Justin Brandt is a problem solver. An outdoorsy type, he was rafting down the Clackamas River one day, when he got thirsty.

I went to the grocery store, and there weren't any local craft beers in cans, he said.

So, Brandt decided to do something about that.

It isn't rocket science, he said. We can beer.

Justin founded Northwest Canning, which provides a portable production line and crew for small craft beer brewers who can't afford the $90,000 for their own canning equipment.

It feels really good, said Brandt. I entered this business to help out breweries and we're doing just that.

The mobile apparatus is hauled in a trailer and it takes four men to carry it into the brewery. After about 10 minutes of set-up, workers fill two cans at a time with cold beer from kegs. They average about 360 cans an hour.

On this day, they're pouring Dottie's Lager from Seattle's Emerald City Beer Company. It's the first time Emerald City is canning its beers, and they already have orders for 500 cases. Before, they were stuck just selling kegs.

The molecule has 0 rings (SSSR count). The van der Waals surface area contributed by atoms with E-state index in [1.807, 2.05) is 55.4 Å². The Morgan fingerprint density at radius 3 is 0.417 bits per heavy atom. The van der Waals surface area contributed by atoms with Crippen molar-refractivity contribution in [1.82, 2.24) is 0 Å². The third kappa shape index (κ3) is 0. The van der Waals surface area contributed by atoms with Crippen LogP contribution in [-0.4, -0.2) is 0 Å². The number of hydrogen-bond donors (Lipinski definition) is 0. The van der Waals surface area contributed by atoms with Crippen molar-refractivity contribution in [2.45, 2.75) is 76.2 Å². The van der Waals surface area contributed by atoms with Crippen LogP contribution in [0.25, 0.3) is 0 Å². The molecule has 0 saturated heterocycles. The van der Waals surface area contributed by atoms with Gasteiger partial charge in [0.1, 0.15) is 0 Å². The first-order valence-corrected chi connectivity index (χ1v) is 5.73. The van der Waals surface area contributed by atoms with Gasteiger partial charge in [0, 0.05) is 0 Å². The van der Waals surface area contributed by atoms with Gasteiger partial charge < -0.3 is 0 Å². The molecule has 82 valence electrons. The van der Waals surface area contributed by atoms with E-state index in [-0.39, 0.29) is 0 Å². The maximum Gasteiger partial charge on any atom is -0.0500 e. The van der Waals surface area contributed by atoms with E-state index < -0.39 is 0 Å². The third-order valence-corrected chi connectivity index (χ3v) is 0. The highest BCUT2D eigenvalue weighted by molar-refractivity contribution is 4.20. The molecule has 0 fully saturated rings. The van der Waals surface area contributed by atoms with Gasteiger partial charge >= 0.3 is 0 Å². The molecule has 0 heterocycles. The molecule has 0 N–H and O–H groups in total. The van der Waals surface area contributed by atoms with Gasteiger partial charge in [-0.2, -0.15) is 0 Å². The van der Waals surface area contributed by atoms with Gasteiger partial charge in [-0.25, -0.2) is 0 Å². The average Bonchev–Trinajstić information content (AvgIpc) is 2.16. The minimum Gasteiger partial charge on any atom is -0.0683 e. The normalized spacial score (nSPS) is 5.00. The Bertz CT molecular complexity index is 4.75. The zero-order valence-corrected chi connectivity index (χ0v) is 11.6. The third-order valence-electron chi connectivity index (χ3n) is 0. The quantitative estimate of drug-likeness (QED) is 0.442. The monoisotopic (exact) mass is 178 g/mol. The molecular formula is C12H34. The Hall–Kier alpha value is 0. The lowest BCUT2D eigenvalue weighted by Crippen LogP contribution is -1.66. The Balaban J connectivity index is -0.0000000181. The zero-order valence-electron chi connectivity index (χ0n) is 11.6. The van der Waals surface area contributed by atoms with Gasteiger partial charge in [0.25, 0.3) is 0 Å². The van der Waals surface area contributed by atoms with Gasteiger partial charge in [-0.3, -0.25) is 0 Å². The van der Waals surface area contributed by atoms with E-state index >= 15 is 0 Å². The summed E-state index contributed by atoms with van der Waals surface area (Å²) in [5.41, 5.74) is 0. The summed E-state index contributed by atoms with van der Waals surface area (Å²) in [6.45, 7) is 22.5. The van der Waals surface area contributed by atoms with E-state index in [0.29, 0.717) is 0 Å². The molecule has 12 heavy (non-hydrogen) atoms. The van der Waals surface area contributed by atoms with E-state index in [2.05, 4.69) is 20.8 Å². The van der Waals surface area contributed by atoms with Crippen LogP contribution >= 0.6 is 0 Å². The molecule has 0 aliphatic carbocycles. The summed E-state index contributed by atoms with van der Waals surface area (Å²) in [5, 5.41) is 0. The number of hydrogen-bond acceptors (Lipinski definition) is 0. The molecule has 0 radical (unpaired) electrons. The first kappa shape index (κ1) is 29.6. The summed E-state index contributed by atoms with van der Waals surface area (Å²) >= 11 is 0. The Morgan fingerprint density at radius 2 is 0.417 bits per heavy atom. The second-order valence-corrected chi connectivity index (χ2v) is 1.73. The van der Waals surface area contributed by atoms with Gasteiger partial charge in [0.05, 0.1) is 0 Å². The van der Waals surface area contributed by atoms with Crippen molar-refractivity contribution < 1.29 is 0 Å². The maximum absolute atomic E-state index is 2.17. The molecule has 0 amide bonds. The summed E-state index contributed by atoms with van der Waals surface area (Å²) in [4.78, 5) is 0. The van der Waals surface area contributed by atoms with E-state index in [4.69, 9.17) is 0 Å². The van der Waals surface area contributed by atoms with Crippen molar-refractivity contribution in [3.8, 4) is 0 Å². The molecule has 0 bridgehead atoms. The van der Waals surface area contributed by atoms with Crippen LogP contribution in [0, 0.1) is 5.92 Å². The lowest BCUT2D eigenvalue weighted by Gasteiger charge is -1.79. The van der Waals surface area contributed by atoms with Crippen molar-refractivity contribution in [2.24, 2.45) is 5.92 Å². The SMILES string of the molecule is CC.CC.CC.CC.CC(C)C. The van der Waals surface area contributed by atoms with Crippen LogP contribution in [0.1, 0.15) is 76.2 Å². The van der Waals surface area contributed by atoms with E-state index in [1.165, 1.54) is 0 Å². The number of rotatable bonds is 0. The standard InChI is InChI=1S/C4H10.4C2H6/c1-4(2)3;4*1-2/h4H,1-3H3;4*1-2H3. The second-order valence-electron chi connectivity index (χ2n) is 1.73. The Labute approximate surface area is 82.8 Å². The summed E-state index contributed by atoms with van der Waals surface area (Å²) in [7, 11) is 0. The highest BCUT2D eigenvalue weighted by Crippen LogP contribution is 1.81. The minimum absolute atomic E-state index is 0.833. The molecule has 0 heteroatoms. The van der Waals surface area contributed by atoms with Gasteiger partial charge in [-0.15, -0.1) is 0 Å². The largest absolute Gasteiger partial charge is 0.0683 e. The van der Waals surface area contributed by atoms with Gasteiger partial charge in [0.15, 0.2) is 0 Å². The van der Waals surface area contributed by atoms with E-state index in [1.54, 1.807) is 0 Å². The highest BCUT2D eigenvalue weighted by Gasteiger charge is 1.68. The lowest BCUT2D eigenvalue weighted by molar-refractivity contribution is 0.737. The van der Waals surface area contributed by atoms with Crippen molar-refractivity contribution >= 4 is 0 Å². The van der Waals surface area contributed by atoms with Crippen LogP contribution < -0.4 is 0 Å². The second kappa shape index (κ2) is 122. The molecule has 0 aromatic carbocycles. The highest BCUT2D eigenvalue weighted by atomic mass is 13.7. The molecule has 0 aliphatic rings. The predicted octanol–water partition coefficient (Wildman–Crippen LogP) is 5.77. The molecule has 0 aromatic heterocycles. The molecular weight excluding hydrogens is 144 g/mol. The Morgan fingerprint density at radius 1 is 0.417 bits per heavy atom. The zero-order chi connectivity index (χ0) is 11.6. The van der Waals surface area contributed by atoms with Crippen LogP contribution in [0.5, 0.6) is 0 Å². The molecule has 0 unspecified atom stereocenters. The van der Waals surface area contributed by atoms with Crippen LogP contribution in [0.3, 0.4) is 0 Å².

Owner Rick Hewitt said the cans open up a whole new market.

Grocery stores are where most people buy their beers to be consumed at home or on trips. The can package helps us get the beer there, said Hewitt.

Canners are also trying to remove the stigma of canned beer. Redesigned cans with special liners eliminate the tinny taste associated with the beers your grandfather drank. Cans also eliminate exposure to sun and oxygen, which keeps beer fresher longer.

Canned beer also costs less to transport because it's lighter, and because cans are more likely to be recycled than bottles, they leave a smaller carbon footprint.

Northwest Canning is now considering the possibility of canning water -- and even wine.

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